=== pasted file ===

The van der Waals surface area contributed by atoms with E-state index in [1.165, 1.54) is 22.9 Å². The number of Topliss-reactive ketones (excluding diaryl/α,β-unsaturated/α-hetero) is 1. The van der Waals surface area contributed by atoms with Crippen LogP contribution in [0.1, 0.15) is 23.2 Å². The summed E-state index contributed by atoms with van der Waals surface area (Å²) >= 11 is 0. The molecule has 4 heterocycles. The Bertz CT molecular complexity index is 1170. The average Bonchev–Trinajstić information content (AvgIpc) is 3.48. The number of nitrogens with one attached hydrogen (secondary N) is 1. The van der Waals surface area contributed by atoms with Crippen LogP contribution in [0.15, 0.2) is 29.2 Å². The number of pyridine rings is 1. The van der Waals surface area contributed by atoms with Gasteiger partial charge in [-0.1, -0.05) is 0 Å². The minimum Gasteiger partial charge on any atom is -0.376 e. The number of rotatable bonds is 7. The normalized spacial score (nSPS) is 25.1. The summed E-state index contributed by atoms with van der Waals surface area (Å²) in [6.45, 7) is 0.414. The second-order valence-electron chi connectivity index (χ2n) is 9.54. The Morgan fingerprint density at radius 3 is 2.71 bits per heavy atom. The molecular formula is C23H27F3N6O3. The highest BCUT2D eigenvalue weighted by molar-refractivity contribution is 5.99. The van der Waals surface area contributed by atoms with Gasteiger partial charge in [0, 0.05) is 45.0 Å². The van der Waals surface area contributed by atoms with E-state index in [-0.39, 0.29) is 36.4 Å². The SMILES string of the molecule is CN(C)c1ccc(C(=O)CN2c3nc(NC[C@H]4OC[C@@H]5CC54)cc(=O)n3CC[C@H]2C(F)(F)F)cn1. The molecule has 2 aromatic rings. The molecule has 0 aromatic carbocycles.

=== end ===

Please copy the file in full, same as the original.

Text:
The van der Waals surface area contributed by atoms with E-state index in [1.165, 1.54) is 22.9 Å². The number of Topliss-reactive ketones (excluding diaryl/α,β-unsaturated/α-hetero) is 1. The van der Waals surface area contributed by atoms with Crippen LogP contribution in [0.1, 0.15) is 23.2 Å². The summed E-state index contributed by atoms with van der Waals surface area (Å²) >= 11 is 0. The molecule has 4 heterocycles. The Bertz CT molecular complexity index is 1170. The average Bonchev–Trinajstić information content (AvgIpc) is 3.48. The number of nitrogens with one attached hydrogen (secondary N) is 1. The van der Waals surface area contributed by atoms with Crippen LogP contribution in [0.15, 0.2) is 29.2 Å². The number of pyridine rings is 1. The van der Waals surface area contributed by atoms with Gasteiger partial charge in [-0.1, -0.05) is 0 Å². The minimum Gasteiger partial charge on any atom is -0.376 e. The number of rotatable bonds is 7. The normalized spacial score (nSPS) is 25.1. The summed E-state index contributed by atoms with van der Waals surface area (Å²) in [6.45, 7) is 0.414. The second-order valence-electron chi connectivity index (χ2n) is 9.54. The Morgan fingerprint density at radius 3 is 2.71 bits per heavy atom. The molecular formula is C23H27F3N6O3. The highest BCUT2D eigenvalue weighted by molar-refractivity contribution is 5.99. The van der Waals surface area contributed by atoms with Gasteiger partial charge in [0, 0.05) is 45.0 Å². The van der Waals surface area contributed by atoms with E-state index in [-0.39, 0.29) is 36.4 Å². The SMILES string of the molecule is CN(C)c1ccc(C(=O)CN2c3nc(NC[C@H]4OC[C@@H]5CC54)cc(=O)n3CC[C@H]2C(F)(F)F)cn1. The molecule has 2 aromatic rings. The molecule has 0 aromatic carbocycles.